Having established the parameters of the controversy over freedom and contract, Jacoby proceeds to interpret American history as the struggle between 'freedom-from-constraints-on-labor- contracts' and 'freedom-as-opportunity-to-regulate-work- collectively.' In the late-nineteenth century, Supreme Court Justice Stephen J. Field extended the Fourteenth Amendment prohibition of legislation denying individuals of any fundamental rights to an absolute protection of the right of individuals and corporations to make contracts. Under the legal doctrine of "Substantive Due Process," courts between the 1880s and 1930s disallowed a broad range of collective legislation and worker action regulating wages, hours of work, and the conditions of employment. Substantive due process protected individuals' freedom from social and political constraints, by assuring them their opportunity to make contracts. But it ignored the basic inequality in opportunity between wealthy employers and their workers. Jacoby shows how Progressive-era reformers sought to reconcile contractual equality with capitalist property relations by extending public education. Education was to assure equality of opportunity, to be "the last countervailing force" to economic tendencies undermining "labor freedom in the United States" (p. 99). But an effective balance to powerful employers came only in the 1930s when state support for labor unions allowed effective collective bargaining and New-Deal era legislation and court decisions restricted the right to contact. Expanding positive freedom came at the expense of negative freedom from constraint.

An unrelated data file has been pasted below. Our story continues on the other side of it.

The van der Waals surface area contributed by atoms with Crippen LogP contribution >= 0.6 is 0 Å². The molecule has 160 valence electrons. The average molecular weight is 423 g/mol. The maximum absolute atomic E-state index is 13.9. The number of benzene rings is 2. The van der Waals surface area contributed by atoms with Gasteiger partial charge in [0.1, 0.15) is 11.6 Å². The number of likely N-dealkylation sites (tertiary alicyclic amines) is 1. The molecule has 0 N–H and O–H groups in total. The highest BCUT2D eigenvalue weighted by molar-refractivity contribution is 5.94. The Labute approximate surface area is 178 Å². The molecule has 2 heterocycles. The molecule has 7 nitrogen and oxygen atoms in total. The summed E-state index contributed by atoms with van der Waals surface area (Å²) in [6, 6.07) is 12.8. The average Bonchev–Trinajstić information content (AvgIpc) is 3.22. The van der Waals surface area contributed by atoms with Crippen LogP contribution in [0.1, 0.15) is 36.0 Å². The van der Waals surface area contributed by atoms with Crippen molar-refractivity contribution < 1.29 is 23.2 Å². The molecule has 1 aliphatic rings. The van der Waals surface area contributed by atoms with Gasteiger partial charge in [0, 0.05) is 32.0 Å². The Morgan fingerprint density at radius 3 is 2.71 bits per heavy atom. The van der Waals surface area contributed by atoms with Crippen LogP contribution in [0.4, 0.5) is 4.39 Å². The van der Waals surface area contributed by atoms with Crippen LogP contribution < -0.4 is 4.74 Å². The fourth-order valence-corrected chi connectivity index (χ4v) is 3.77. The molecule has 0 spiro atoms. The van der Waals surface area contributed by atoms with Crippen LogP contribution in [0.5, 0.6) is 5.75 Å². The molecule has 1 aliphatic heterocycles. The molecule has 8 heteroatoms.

The old labor history often ended with the New Deal, viewing it as the final achievement of the American labor movement. Jacoby goes further. Although gender disappears from America's struggle for freedom in his later chapters, he carries his discussion of freedom into the 1990s, writing about Civil Rights and union struggles in the post-World War II era. In the concluding chapters, Jacoby warns against the impact of free markets on worker standards in the era of the "global piano." He fears a "race to the bottom" driving working conditions and wages in advanced economies down to the level of the poorest. Jacoby notes how Germany, Japan, and some other advanced countries have avoided this threat from globalization through regulatory policy and advanced education and suggests that the United States might learn from their experience. Thus his work ends on a salutary note, recognizing past progress and warning against future threats.
Laboring for Freedom provides a survey of American history that might be useful for students in courses in economic history and history generally as well in courses in labor history as such. The book provides little new research. Instead, its merit is in the reinterpretation of older material, placing an existing literature into a provocative new framework. Jacoby's book is deceptively thin. It has fewer than 170 pages of text but Jacoby packs into this limited text a new synthesis of American history built around labor. This is a significant achievement in a work that should be read widely by historians and all social scientists.